Groundhog or Gopher?

Groundhog or Gopher?

Groundhog

Groundhog Day is celebrated every year on February 2, and in 2021, it falls on Tuesday. It’s a day when townsfolk in Punxsutawney, Pennsylvania, gather in Gobbler’s Knob to watch as an unsuspecting furry marmot is plucked from his burrow to predict the weather for the rest of the winter. If Phil does see his shadow (meaning the Sun is shining), winter will not end early, and we’ll have another 6 weeks left of it.  If Phil doesn’t see his shadow (cloudy) we’ll have an early spring.  Since Punxsutawney Phil first began prognosticating the weather back in 1887, he has predicted an early end to winter

only 18 times.  However, his accuracy rate is only 39%.  In the south, we call also defer to General Beauregard Lee in Atlanta, Georgia or Pardon Me Pete in Tampa, Florida.

But, what is a groundhog? Are gophers and groundhogs the same animal?  Despite their similar appearances and burrowing habits, groundhogs and gophers don’t have a whole lot in common—they don’t even belong to the same family. For example, gophers belong to the family Geomyidae, a group that includes pocket gophers, kangaroo rats, and pocket mice. Groundhogs, meanwhile, are members of the Sciuridae (meaning shadow-tail) family and belong to the genus Marmota. Marmots are diurnal ground squirrels. There are 15 species of marmot, and groundhogs are one of them.

Science aside, there are plenty of other visible differences between the two animals. Gophers, for example, have hairless tails, protruding yellow or brownish teeth, and fur-lined cheek pockets for storing food—all traits that make them different from groundhogs. The feet of gophers are often pink, while groundhogs have brown or black feet. And while the tiny gopher tends to weigh around two or so pounds, groundhogs can grow to around 13 pounds.

While both types of rodent eat mostly vegetation, gophers prefer roots and tubers while groundhogs like vegetation and fruits. This means that the former animals rarely emerge from their burrows, while the latter are more commonly seen out and about. In the spring, gophers make what is called eskers, or winding mounds of soil. The southeastern pocket gopher, Geomys pinetis, is also known as the sandy-mounder in Florida.

Southeastern Pocket Gopher

The southeastern pocket gopher is tan to gray-brown in color. The feet and naked tail are light colored. The southeastern pocket gopher requires deep, well-drained sandy soils. It is most abundant in longleaf pine/turkey oak sandhill habitats, but it is also found in coastal strand, sand pine scrub, and upland hammock habitats.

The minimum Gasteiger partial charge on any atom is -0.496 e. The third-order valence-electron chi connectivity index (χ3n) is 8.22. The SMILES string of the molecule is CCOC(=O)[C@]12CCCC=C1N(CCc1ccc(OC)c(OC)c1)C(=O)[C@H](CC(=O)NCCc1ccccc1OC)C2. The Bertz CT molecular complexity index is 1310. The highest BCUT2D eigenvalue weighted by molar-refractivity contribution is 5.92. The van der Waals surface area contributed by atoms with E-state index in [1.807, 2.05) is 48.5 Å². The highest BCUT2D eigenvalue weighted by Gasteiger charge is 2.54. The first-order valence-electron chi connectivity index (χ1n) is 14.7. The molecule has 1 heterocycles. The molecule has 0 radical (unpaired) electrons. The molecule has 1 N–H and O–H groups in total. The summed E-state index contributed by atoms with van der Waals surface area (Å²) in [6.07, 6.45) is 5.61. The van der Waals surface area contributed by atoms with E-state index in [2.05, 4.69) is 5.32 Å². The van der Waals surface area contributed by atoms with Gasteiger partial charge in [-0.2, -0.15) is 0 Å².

Gophers dig extensive tunnel systems and are rarely seen on the surface. The average tunnel length is 145 feet (44 m) and at least one tunnel was followed for 525 feet (159 m). The soil gophers remove while digging their tunnels is pushed to the surface to form the characteristic rows of sand mounds. Mound building seems to be more intense during the cooler months, especially spring and fall, and slower in the summer. In the spring, pocket gophers push up 1-3 mounds per day. Based on mound construction, gophers seem to be more active at night and around dusk and dawn, but they may be active at any time of day.

Pocket Gopher Mounds

Many amphibians and reptiles use pocket gopher mounds as homes, including Florida’s unique mole skinks. The pocket gopher tunnels themselves serve as habitat for many unique invertebrates found nowhere else.

So, groundhogs for guesses on the arrival of spring.  But, when the pocket gophers are making lots of mounds, spring is truly here.  Happy Groundhog’s Day.

Meet the Author: Sheila Dunning

Meet the Author: Sheila Dunning

Sheila Dunning is the Commercial Horticulture Agent with the University of Florida Extension Service in Okaloosa County. She holds a Bachelor of Science degree in Environmental Horticulture and a Master of Science degree in Agricultural Education and Communication from the University of Florida, as well as, several industry certifications including International Society of Arboriculture Arborist, Associate Certified Entomologist, and Florida Nursery Growers and Landscape Association Landscape Contractor. Her background is in the nursery industry; of which she was employed for twenty-two years before joining Extension over eighteen years ago.
Sheila’s programs for Green Industry professionals include Best Management Practices; pesticide applicator certification; and environmentally friendly landscaping design, installation and maintenance. In addition, she provides programming in natural resource stewardship through the Florida Master Naturalist Program.
Born in rural Wisconsin, she spent her early childhood as the son and hunting dog that her father never had, going on hunting, trapping and forest adventures. After moving to Brevard County, FL in 1976, Sheila’s interests turned to cultivating plants and rehabilitating local wildlife by working at a local 40-acre wholesale nursery and tending to the many wounded animals that roamed her parents’ home. She never knew what kind of creature she might find in her bed.
Married to an Air Force mechanic, Sheila spent 14 years traveling the world as a military wife, having two children along the way. Playing softball was a family activity, practicing or competing daily for over 22 years. Sheila was the catcher on the Icelandic NATO Forces Woman’s softball team, the European champions from 1986 -1989. She worked in a large greenhouse and florist while overseas, enabling here to learn even more plant material and utilize those Latin night school classes.
Sheila’s vast knowledge of Florida’s natural resources and cultivated plants was sparked early in life and has continued to grow as she settled into Northwest Florida, working at local retail nurseries and completing her education. Working closely with landscapers, pest control operators and government parks crew to keep up-to-date on plant maintenance, water protection and integrated pest management have become her main daily focus. But, she still finds time to introduce her grandchildren to the wonders of nature.

Animal, Vegetable, or Mineral?

Animal, Vegetable, or Mineral?

That’s the question from a recent group exploring what washed up on the beach after Hurricane Sally.

long, round brownish invertebrate

Sea Cucumber
Photo by: Amy Leath